Further in many countries there are 3-4 operators at 900 MHz. Using a part of that small 900-MHz spectrum for UMTS is practically impossible, as there would be too few channels left for GSM basestations.
Other frequencies like 450 and 850 MHz are occupied by other radio applications.




router: AVM Fritz!Box Fon 7390 with Huawei K3765 USB modem attached as GSM voice gateway
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  Reply # 79070 21-Jul-2007 10:03
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"WCDMA 900MHz un proven" - agree, but it doesnt mean anything yet.

Actually it does. If the vendor get's it wrong and more investment/engineering is required to remedy, then it takes longer and will cost someone more money.

"WCDMA 850MHz is proving to provide head aches for operators"
Well, Telstra is. and their handset selection is stunning - all 8 of them. Go to google and see what people are finding - it's new technology and was rushed out so they could close the CDMA network. Impact is that it could have been done better.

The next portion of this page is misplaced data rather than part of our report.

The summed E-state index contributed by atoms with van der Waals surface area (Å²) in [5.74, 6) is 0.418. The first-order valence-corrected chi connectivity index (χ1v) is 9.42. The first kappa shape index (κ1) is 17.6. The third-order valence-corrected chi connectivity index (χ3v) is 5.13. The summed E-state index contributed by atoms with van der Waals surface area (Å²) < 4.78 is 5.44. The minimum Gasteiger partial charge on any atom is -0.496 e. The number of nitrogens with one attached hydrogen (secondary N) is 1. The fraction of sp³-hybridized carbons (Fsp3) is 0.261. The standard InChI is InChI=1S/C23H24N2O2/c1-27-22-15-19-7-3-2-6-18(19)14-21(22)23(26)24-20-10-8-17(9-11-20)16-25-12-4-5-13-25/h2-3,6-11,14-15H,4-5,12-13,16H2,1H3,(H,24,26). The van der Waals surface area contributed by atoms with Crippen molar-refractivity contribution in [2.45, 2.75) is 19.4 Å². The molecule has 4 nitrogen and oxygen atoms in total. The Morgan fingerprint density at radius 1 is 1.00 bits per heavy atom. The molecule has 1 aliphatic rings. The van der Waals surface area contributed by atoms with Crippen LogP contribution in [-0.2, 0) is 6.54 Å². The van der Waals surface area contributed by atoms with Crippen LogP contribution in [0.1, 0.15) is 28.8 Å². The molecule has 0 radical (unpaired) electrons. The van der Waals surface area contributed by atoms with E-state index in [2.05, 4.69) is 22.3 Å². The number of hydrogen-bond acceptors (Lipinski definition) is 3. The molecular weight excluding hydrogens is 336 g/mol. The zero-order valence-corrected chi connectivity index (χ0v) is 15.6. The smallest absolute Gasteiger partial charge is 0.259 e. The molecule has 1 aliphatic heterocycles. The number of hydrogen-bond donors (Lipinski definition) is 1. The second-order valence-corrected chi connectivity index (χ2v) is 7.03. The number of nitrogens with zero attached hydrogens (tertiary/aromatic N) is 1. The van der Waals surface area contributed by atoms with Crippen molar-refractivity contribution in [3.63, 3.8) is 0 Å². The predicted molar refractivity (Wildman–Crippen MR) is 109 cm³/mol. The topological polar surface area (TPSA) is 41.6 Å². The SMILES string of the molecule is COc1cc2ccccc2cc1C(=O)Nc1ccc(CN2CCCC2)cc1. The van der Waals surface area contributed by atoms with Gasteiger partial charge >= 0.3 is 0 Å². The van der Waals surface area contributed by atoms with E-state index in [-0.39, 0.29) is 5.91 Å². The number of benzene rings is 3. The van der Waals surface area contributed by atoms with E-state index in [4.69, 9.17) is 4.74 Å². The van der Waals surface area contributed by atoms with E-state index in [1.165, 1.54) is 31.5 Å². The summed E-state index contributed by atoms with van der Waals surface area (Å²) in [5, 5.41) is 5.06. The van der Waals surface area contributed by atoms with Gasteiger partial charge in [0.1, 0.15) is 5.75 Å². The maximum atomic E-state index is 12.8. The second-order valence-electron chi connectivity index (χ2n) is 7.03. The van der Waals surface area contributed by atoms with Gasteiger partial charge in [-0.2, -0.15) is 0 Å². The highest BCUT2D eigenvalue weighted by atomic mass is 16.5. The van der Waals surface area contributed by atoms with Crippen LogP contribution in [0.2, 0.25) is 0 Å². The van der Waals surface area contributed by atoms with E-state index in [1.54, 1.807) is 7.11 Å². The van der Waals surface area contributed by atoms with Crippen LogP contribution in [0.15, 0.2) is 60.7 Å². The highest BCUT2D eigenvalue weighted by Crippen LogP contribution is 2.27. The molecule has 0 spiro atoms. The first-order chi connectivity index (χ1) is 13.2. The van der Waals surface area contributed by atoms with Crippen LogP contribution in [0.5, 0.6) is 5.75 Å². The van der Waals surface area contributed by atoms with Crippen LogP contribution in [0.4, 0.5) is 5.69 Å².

"2100MHz is proven and the faults are known" - Tell me the faults. And dont tell me poor in-building penetration, because that was mentioned already and that's just ONE problem. What else?

Go buy a Vodafone 3G sim and use their network. They have overlaid 2100mhz cells onto their 900mhz towers - and that isn't the best model. Coverage at Victoria University is ok at 900mhz and shocking at 2100mhz. Their network doesn't handover between cells, they get significant blocking and data doesn't flow at all times, and the cells regularly crash.

2100Mhz as a paper exercise is fine, but it means nothing if the technology deployed is poor and doesn't work well.





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  Reply # 79077 21-Jul-2007 10:35
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i'm a bit late on this but here goes.

Telecom are choosing the 850 gsm/2.1 GHz due to the proven technology, you get coverage of the 850 on the reliable gsm platform with data services on umts at 2.1ghz which is the common configuration worldwide also meaning handset choice.

Yes 2.ghz has it's limitiations but i have had very nice results from it, reaching 1.9mbps yesterday.

Vodafone's problem is their back haul or microwave links, it seems to suffer when there is not a centre nearby. Using umts in the city is flawless, in the burbs it suffers.

Now of course there is evdo rev a and b and while the cdma voice platform aint the greatest thanks mostly some bad handsets hocked out by industry newbies, to qualcomm charging horrid licence fee's the evdo data networks are rock solid in reliability and the data devices are good once you hack them a bit like jama did.